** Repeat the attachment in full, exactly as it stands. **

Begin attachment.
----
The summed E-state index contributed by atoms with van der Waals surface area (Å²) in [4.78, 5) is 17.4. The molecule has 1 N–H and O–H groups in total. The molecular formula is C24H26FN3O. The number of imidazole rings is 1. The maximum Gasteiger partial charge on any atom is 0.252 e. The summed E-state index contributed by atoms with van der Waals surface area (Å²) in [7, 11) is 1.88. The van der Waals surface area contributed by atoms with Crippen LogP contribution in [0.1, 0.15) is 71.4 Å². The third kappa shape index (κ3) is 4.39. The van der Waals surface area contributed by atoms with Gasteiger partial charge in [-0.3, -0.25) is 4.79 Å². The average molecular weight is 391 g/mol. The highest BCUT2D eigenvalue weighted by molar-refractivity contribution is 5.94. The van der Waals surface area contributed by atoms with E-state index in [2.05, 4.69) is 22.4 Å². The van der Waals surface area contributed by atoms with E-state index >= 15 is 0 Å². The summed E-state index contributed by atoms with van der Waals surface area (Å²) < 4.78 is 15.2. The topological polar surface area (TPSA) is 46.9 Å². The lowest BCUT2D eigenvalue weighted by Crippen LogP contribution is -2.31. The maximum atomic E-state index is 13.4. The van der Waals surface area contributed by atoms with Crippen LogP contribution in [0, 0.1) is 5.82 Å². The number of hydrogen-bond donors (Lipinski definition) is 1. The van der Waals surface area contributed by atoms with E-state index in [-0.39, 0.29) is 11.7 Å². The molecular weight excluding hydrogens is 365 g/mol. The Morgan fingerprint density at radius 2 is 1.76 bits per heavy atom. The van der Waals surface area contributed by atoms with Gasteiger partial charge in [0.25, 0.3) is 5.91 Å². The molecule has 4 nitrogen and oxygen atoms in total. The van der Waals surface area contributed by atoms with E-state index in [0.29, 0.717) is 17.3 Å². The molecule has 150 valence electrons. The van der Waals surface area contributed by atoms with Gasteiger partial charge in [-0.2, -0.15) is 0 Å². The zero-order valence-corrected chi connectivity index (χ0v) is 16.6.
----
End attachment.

The summed E-state index contributed by atoms with van der Waals surface area (Å²) in [4.78, 5) is 17.4. The molecule has 1 N–H and O–H groups in total. The molecular formula is C24H26FN3O. The number of imidazole rings is 1. The maximum Gasteiger partial charge on any atom is 0.252 e. The summed E-state index contributed by atoms with van der Waals surface area (Å²) in [7, 11) is 1.88. The van der Waals surface area contributed by atoms with Crippen LogP contribution in [0.1, 0.15) is 71.4 Å². The third kappa shape index (κ3) is 4.39. The van der Waals surface area contributed by atoms with Gasteiger partial charge in [-0.3, -0.25) is 4.79 Å². The average molecular weight is 391 g/mol. The highest BCUT2D eigenvalue weighted by molar-refractivity contribution is 5.94. The van der Waals surface area contributed by atoms with E-state index in [2.05, 4.69) is 22.4 Å². The van der Waals surface area contributed by atoms with E-state index >= 15 is 0 Å². The summed E-state index contributed by atoms with van der Waals surface area (Å²) < 4.78 is 15.2. The topological polar surface area (TPSA) is 46.9 Å². The lowest BCUT2D eigenvalue weighted by Crippen LogP contribution is -2.31. The maximum atomic E-state index is 13.4. The van der Waals surface area contributed by atoms with Crippen LogP contribution in [0, 0.1) is 5.82 Å². The number of hydrogen-bond donors (Lipinski definition) is 1. The van der Waals surface area contributed by atoms with E-state index in [-0.39, 0.29) is 11.7 Å². The molecular weight excluding hydrogens is 365 g/mol. The Morgan fingerprint density at radius 2 is 1.76 bits per heavy atom. The van der Waals surface area contributed by atoms with Gasteiger partial charge in [0.25, 0.3) is 5.91 Å². The molecule has 4 nitrogen and oxygen atoms in total. The van der Waals surface area contributed by atoms with E-state index in [0.29, 0.717) is 17.3 Å². The molecule has 150 valence electrons. The van der Waals surface area contributed by atoms with Gasteiger partial charge in [-0.2, -0.15) is 0 Å². The zero-order valence-corrected chi connectivity index (χ0v) is 16.6.